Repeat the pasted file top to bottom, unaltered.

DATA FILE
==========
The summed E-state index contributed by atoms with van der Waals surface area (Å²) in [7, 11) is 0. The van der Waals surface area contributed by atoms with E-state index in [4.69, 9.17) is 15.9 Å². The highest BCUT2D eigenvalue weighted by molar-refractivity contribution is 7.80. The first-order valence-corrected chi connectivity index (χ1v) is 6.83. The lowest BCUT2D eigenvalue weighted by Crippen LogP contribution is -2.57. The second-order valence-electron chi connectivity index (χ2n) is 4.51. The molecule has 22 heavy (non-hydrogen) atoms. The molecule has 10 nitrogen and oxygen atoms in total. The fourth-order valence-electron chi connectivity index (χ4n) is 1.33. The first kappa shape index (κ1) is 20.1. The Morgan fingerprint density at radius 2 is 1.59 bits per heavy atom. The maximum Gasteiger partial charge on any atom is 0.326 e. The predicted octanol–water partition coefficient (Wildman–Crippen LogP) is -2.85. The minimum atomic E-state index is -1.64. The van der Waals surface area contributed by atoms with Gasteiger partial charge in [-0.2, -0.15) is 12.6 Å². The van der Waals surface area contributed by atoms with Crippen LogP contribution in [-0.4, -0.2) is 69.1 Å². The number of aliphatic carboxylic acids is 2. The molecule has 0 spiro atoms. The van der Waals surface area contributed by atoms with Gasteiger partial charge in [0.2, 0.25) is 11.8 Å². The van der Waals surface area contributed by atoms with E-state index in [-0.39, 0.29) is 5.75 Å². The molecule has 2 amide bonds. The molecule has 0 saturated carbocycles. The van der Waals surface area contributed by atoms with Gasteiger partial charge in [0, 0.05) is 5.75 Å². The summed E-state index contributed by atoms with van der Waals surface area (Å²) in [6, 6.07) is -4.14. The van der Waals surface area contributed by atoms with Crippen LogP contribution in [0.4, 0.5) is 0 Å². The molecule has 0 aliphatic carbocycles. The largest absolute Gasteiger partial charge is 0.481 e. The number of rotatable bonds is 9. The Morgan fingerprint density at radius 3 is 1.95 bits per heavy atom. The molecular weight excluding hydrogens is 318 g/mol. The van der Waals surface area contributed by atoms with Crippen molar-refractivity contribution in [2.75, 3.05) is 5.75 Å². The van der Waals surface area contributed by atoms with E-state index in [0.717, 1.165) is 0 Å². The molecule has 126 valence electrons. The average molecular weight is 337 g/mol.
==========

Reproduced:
The summed E-state index contributed by atoms with van der Waals surface area (Å²) in [7, 11) is 0. The van der Waals surface area contributed by atoms with E-state index in [4.69, 9.17) is 15.9 Å². The highest BCUT2D eigenvalue weighted by molar-refractivity contribution is 7.80. The first-order valence-corrected chi connectivity index (χ1v) is 6.83. The lowest BCUT2D eigenvalue weighted by Crippen LogP contribution is -2.57. The second-order valence-electron chi connectivity index (χ2n) is 4.51. The molecule has 22 heavy (non-hydrogen) atoms. The molecule has 10 nitrogen and oxygen atoms in total. The fourth-order valence-electron chi connectivity index (χ4n) is 1.33. The first kappa shape index (κ1) is 20.1. The Morgan fingerprint density at radius 2 is 1.59 bits per heavy atom. The maximum Gasteiger partial charge on any atom is 0.326 e. The predicted octanol–water partition coefficient (Wildman–Crippen LogP) is -2.85. The minimum atomic E-state index is -1.64. The van der Waals surface area contributed by atoms with Gasteiger partial charge in [-0.2, -0.15) is 12.6 Å². The van der Waals surface area contributed by atoms with Crippen LogP contribution in [-0.4, -0.2) is 69.1 Å². The number of aliphatic carboxylic acids is 2. The molecule has 0 spiro atoms. The van der Waals surface area contributed by atoms with Gasteiger partial charge in [0.2, 0.25) is 11.8 Å². The van der Waals surface area contributed by atoms with E-state index in [-0.39, 0.29) is 5.75 Å². The molecule has 2 amide bonds. The molecule has 0 saturated carbocycles. The van der Waals surface area contributed by atoms with Gasteiger partial charge in [0, 0.05) is 5.75 Å². The summed E-state index contributed by atoms with van der Waals surface area (Å²) in [6, 6.07) is -4.14. The van der Waals surface area contributed by atoms with Crippen LogP contribution in [0.4, 0.5) is 0 Å². The molecule has 0 aliphatic carbocycles. The largest absolute Gasteiger partial charge is 0.481 e. The number of rotatable bonds is 9. The Morgan fingerprint density at radius 3 is 1.95 bits per heavy atom. The molecular weight excluding hydrogens is 318 g/mol. The van der Waals surface area contributed by atoms with Crippen molar-refractivity contribution in [2.75, 3.05) is 5.75 Å². The van der Waals surface area contributed by atoms with E-state index in [0.717, 1.165) is 0 Å². The molecule has 126 valence electrons. The average molecular weight is 337 g/mol.